“Void’s sake, Vincent! I vouched for you!”

“I asked you to switch me tables!”

She exclaimed in frustration. “I got your table! I got all of our tables!”

Vincent stood in the hall for a second, unsure of where to go, then turned around to see the head waiter staring him down with crossed arms.

“Coastrunner! Number seven needs three drinks and an entree, and numbers eight and nine say you haven’t even taken their orders yet!”

“Olina said she would…” He paled a little. “I had more than one table?”

The head waiter stuck an open hand in his direction. Vincent stared at it. “Your jacket.”

He tried to shrug it off as quickly as possible, but it got caught on his shoulders and he floundered there with his arms stuck in the sleeves while his boss’s eyes burned holes through his forehead.

“You’re washing dishes for the rest of the night, and then you’re never working in a tier five facility again.”

“Yes, sir.” Vincent finally freed himself of the jacket and dashed to the sink. He couldn’t express how happy he was to be allowed to hide in the kitchen until this whole thing was over. It wasn’t like he was going to get any tips anyway. And it wasn’t like he’d have the chance to wish Michael a proper goodbye. He’d be lucky if no one found some technicality they could fine him over.

At the end of the night, his back sore from bending over a countertop that was slightly too low for hours and his fingers wrinkled and raw from the hot water, he went to his locker, pulled his street clothes back on, and made his way to the staff hangar, avoiding as much eye contact as possible, only to find Michael leaning against Shelby’s door holding a parchment-wrapped package. “I thought you’d never show up.” He pressed the object into Vincent’s chest. “Here, this is for you. Now we can both live the good life.”

Vincent peered through a tear in the paper. It was the centerpiece from Michael’s table. He looked back up. “Thanks.”

“Let’s go somewhere.”

Vincent wanted very much to pull Michael inside the ship and head straight for the farthest reaches of the city states, everyone else be damned, but he was trying very hard to stop screwing up his life over ideas he knew were bad before they started. He’d been turning over a new leaf. He was discovering this whole, new, practical side of himself that was good at budgeting and grocery shopping and staying out of trouble. “We’d have to go in my outdated, poorly welded ship,” said Vincent, sure a reminder of their last fight would make Michael come to his senses.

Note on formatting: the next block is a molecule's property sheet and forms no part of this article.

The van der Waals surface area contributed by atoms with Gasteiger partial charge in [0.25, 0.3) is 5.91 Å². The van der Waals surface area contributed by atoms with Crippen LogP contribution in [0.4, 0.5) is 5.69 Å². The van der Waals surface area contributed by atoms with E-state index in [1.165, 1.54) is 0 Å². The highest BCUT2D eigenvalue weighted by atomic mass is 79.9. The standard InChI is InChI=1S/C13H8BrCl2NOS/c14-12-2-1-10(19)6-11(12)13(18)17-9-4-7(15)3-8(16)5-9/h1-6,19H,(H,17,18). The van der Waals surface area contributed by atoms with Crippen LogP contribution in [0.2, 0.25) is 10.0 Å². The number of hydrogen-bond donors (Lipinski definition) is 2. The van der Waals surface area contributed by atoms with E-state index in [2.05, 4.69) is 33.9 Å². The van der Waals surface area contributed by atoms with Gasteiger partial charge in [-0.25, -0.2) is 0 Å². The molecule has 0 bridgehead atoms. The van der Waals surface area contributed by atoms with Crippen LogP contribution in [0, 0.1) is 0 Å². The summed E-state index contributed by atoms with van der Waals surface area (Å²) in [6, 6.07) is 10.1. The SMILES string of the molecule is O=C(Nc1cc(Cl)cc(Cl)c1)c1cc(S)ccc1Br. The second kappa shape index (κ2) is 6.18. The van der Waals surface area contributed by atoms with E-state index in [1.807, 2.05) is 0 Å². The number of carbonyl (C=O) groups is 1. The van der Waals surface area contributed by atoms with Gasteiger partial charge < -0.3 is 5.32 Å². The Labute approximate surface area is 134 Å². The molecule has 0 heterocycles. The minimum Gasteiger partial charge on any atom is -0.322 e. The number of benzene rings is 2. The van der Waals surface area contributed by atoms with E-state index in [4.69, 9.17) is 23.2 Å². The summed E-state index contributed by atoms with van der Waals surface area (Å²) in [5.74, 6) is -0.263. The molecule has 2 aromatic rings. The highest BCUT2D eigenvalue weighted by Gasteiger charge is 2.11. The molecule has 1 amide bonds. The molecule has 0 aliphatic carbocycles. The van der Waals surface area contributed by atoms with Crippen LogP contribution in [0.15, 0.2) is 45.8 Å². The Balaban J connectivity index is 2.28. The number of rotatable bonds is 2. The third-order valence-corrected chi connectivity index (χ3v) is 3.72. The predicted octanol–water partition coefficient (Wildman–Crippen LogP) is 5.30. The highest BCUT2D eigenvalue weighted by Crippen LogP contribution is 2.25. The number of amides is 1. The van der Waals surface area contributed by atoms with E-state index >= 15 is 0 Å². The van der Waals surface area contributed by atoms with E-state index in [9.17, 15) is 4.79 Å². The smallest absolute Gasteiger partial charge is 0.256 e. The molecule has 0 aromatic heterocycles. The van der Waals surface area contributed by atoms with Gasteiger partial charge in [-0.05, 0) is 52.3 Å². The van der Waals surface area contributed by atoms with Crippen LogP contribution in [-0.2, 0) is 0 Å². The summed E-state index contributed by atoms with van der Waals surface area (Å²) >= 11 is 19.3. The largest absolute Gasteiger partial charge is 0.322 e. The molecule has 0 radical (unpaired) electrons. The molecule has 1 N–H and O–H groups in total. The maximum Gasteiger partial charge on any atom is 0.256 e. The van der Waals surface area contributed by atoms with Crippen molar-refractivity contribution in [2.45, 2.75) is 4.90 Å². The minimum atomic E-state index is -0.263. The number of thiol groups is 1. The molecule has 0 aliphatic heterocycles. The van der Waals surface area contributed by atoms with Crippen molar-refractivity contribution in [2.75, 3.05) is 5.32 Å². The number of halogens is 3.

“She’s a classic,” said Michael. He patted her side. “I’m sorry I ever said otherwise.”

Well, shit. “Don’t you have to go home?”

“I don’t have to do anything.” Michael puffed out his chest, the buttons on his silk shirt straining a little over muscles that were even more defined than last time they’d met. 

Vincent bit his lip. “I gotta go pick up a contract for the morning. I can’t afford to miss work.”

“I’ll hire you. I need to hire a transport ship, anyway. Emanuel left hours ago.”

“I don’t want to put you out.”

“The money’s not an issue.”

Vincent had run out of arguments aside from the fact that he was probably about to have an affair with a spire-born’s husband. But was that really such a big deal? The guy was a dick. And maybe he’d never find out. 

“Please,” said Michael. “I promise I won’t propose again. And I got a whole bottle of coconut rum from the bar.” He held up a sealed bottle. Vincent had hardly bought any since his trip to the debters’ “retirement” center, and he was excited about the prospect of a drink after they’d found somewhere to stop for the night, but he was far more touched by the fact that, after all this time, Michael had remembered his favorite brand.

Somewhere in the back of his mind, the side of him that impulse-bought oil paintings and then had those oil paintings tattooed to his face quietly tied a gag over his practical side’s mouth and stepped up to the microphone. “Where to?”

“Anywhere but here.”

“You got it.” Vincent unlocked Shelby’s door and helped Michael inside. They didn’t even make it past the entryway. He sure was glad he had the privacy blinds down.

A few hours later and several islands away, with Vincent’s new sculpture now clamped to the dashboard, they pulled the blinds down again for round two, then opened the rum and passed it back and forth. They were sitting on the floor of his cramped living quarters, but this time Michael didn’t complain about his lack of a kitchen table.

“We should make breakfast again in the morning,” said Michael. “Is there a story nearby?”

“I have eggs this time,” said Vincent.